Does the Media Create Our Identities?

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After watching the documentary The Merchants of Cool, it took me back to the time of when I was in middle school and high school when I was trying to find myself through the music I listened to, the TV I watched, and the clothes I wore. Like most teenagers, I wanted something that was my own and original. But what generates this need for originality?

The media through TV ads, magazines, billboards and MTV have reflected what is “cool,” but once it is broadcasted to the world and becomes popular it then is deemed “uncool” by today’s youth. The marketing minds of big businesses have created a certain lifestyle for today’s youth but sometimes these impressionable minds are not aware that they are just the $150 billion market that every company wants a piece of. At what point are teens trying to find their own identity and trying to escape grasp of mainstream media?

Finding an identity is part of growing up. In high school I was the teen who for some reason was full of angst and liked going to underground rock shows and listening to bands no one else did. Finding the right outfit to go along with the lifestyle was also a need for me. Stores like Hot Topic became a staple for the band t-shirts I wore and where I would find the next CD I would blare constantly in my car. But was it really me seeking out to reflect this “rock chick” image or was it the media influencing what this look I was trying to portray should look like? Even though I enjoyed the clothes I was wearing and the music I was listening to, the television my peers and I were watching had a major influence on what we thought was cool without us even realizing it.

Case in point: MTV, which is the longest running, self-promoting commercial since the introduction of the Disney Channel in the 1950’s. It is obvious now that MTV should no longer be called “Music Television” as there are no longer any music videos shown on the station. MTV uses its airtime to promote themselves and it is also used for others to promote themselves to the $150 billion market who watches MTV’s programming. The commercials shown are also a promotion for MTV’s shows like The Hills and other commercials are for the products teens would most likely be buying like iPods or Xbox 360. Through this influence of sitting there, watching, and retaining, teens then suddenly want to reflect some look they see or want the products being shown.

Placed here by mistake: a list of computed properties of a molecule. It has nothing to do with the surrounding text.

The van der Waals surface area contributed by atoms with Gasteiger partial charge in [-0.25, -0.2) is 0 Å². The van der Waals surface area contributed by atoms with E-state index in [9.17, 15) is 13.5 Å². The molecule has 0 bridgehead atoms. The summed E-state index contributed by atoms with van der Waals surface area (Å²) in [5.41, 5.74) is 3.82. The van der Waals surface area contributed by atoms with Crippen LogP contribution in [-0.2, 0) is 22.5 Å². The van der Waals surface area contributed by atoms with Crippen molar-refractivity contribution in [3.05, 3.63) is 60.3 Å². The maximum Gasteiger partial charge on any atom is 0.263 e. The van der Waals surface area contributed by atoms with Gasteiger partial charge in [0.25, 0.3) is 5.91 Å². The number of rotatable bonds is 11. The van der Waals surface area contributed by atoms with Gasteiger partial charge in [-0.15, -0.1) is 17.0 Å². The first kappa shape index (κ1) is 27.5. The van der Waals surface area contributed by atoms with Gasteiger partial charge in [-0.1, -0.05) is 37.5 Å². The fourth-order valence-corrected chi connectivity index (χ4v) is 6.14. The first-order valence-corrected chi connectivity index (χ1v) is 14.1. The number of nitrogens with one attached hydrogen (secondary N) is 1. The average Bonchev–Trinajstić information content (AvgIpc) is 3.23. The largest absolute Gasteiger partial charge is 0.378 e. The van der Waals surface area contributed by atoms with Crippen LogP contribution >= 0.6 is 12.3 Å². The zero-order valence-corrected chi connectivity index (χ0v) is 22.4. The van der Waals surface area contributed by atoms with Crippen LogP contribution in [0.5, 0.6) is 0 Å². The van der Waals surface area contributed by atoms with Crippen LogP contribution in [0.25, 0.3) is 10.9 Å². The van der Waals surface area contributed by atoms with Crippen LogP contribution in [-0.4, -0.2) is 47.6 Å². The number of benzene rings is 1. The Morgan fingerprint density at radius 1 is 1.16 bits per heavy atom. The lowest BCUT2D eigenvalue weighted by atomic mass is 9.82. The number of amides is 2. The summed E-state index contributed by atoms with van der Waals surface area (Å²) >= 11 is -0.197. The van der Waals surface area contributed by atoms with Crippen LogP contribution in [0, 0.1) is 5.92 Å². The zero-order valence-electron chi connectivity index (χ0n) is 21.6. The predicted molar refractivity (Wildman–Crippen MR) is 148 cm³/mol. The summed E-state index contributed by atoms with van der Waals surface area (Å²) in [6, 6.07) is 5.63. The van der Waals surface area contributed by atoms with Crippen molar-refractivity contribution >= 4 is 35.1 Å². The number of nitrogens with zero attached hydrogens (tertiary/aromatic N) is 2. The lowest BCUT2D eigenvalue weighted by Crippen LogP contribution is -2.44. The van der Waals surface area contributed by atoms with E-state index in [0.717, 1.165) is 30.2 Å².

It’s hard to put all the blame on MTV when teens are hit with media everywhere they go. In classrooms there are computers where the media world can be accessed, on the walk to school there are billboard and ads for products, on the radio there are promotions for bands and products, and it continues. But teens now seem to be numb to fact that they are constantly being hit with media trying to mold their minds. Almost every teen now has in their backpack a cell phone, an iPod, and a digital camera. With the cell phone they have the power to access all their friends and (with the popularity of the iPhone) the Internet. With the iPod they have access to movies, music, and TV. And with their digital cameras they have the power to document themselves and upload it to the Internet and the cycle starts all over again.

Now that I have left my angst teen phase and avoid MTV like the plague, I like to think I have found my identity but I will never truly know whether it was on my own choice or because of the media I have chosen to access.

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